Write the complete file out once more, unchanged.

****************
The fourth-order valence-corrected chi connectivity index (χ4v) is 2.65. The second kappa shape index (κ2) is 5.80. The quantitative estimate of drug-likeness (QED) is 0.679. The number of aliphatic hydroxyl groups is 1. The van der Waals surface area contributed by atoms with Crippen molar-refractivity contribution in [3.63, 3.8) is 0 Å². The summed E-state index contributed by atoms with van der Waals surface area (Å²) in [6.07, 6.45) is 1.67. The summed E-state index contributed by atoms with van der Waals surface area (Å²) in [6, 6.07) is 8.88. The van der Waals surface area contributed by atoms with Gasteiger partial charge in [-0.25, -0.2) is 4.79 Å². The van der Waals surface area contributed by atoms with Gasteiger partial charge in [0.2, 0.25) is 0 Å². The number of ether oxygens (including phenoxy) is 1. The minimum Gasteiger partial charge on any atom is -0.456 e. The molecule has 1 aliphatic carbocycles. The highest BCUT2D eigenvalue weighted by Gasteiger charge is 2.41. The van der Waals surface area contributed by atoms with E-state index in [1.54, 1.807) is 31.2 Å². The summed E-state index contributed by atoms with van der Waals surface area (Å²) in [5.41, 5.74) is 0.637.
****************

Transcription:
The fourth-order valence-corrected chi connectivity index (χ4v) is 2.65. The second kappa shape index (κ2) is 5.80. The quantitative estimate of drug-likeness (QED) is 0.679. The number of aliphatic hydroxyl groups is 1. The van der Waals surface area contributed by atoms with Crippen molar-refractivity contribution in [3.63, 3.8) is 0 Å². The summed E-state index contributed by atoms with van der Waals surface area (Å²) in [6.07, 6.45) is 1.67. The summed E-state index contributed by atoms with van der Waals surface area (Å²) in [6, 6.07) is 8.88. The van der Waals surface area contributed by atoms with Gasteiger partial charge in [-0.25, -0.2) is 4.79 Å². The van der Waals surface area contributed by atoms with Gasteiger partial charge in [0.2, 0.25) is 0 Å². The number of ether oxygens (including phenoxy) is 1. The minimum Gasteiger partial charge on any atom is -0.456 e. The molecule has 1 aliphatic carbocycles. The highest BCUT2D eigenvalue weighted by Gasteiger charge is 2.41. The van der Waals surface area contributed by atoms with E-state index in [1.54, 1.807) is 31.2 Å². The summed E-state index contributed by atoms with van der Waals surface area (Å²) in [5.41, 5.74) is 0.637.